Volume 16, Issue 2 (6-2012)                   ibj 2012, 16(2): 84-89 | Back to browse issues page

PMID: 22801281
PMCID: PMC3600952

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Background: Neuroinflammation, as a major outcome of microglia activation, is an important factor for progression of neurodegenerative disorders including Alzheimer's disease and Parkinson's disease. Microglial cells, as the first-line defense in the central nervous system, act as a source of neurotoxic factors such as nitric oxide (NO), a free radical which is involved in neuronal cell death. The aim of this study was to inhibit production of NO in activated microglial cells in order to decrease neurological damages that threat the central nervous system. Methods: An in vitro model of a newborn rat brain cell culture was used to examine the effect of betaine on the release of NO induced by lipopolysaccharide (LPS). Briefly, primary microglial cells were stimulated by LPS and after 2 minutes, they were treated by different concentrations of betaine. The production of NO was assessed by the Griess assay while cell viability was determined by the MTT assay. Results: Our investigations indicated that LPS-induced NO release was attenuated by betaine, suggesting that this compound might inhibit NO release. The effects of betaine on NO production in activated microglial cells after 24 h were "dose-dependent". It means that microglial cells which were treated with higher concentrations of betaine, released lowers amount of NO. Also our observations showed that betaine compound has no toxic effect on microglial cells. Conclusion: Betaine has an inhibitory effect on NO release in activated microglial cells and may be an effective therapeutic component to control neurological disorders.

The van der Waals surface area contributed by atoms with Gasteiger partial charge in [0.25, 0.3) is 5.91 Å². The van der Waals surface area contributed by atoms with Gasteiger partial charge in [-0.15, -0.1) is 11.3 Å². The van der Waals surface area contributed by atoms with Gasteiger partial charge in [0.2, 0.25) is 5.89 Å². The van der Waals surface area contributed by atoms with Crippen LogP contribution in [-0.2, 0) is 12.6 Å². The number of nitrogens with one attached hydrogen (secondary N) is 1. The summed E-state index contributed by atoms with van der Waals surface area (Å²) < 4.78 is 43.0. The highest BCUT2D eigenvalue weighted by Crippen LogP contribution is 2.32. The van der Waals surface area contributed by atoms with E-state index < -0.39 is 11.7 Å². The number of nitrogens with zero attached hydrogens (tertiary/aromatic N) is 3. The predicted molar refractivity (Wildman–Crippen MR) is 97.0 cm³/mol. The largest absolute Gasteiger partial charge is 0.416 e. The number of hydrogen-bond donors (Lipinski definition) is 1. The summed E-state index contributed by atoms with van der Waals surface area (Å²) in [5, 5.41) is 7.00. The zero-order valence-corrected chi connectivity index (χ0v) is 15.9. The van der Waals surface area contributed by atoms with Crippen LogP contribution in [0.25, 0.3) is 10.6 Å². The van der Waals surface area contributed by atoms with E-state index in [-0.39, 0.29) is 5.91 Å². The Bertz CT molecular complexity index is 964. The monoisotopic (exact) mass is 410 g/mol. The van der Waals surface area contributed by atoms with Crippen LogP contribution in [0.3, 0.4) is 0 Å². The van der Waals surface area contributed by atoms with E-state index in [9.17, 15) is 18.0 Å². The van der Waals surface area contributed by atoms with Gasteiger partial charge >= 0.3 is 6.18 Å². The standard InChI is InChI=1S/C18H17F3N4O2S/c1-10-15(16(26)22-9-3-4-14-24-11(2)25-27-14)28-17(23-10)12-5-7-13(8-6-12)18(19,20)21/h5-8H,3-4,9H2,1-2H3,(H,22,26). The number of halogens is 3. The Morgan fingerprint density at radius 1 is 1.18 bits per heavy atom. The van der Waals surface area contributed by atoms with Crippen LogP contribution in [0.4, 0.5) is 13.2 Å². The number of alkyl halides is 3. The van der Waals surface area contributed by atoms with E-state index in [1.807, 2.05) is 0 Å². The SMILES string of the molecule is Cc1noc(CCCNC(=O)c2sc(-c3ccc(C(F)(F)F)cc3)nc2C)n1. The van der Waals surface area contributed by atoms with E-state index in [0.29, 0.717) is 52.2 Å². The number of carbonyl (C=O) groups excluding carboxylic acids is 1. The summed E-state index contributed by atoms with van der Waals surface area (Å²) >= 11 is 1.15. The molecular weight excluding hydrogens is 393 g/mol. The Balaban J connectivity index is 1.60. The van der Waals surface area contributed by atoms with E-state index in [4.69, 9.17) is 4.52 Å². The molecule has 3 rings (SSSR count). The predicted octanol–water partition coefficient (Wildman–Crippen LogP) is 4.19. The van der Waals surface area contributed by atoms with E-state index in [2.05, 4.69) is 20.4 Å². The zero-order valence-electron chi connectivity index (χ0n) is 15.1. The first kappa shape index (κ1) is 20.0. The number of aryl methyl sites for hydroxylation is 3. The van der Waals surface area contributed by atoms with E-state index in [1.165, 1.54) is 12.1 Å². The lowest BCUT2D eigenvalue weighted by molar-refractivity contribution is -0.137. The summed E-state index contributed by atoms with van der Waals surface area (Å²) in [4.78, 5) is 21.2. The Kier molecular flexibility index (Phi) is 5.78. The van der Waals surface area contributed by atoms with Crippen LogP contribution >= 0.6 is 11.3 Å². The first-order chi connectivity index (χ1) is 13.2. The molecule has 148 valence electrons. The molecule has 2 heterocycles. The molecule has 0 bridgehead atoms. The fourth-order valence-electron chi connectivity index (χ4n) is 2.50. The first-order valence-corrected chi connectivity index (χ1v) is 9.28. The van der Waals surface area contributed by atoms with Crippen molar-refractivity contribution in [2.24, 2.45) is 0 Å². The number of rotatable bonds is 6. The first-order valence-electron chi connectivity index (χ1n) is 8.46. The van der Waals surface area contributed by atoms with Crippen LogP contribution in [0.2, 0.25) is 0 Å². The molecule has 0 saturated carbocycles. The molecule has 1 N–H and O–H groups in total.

Type of Study: Full Length | Subject: Related Fields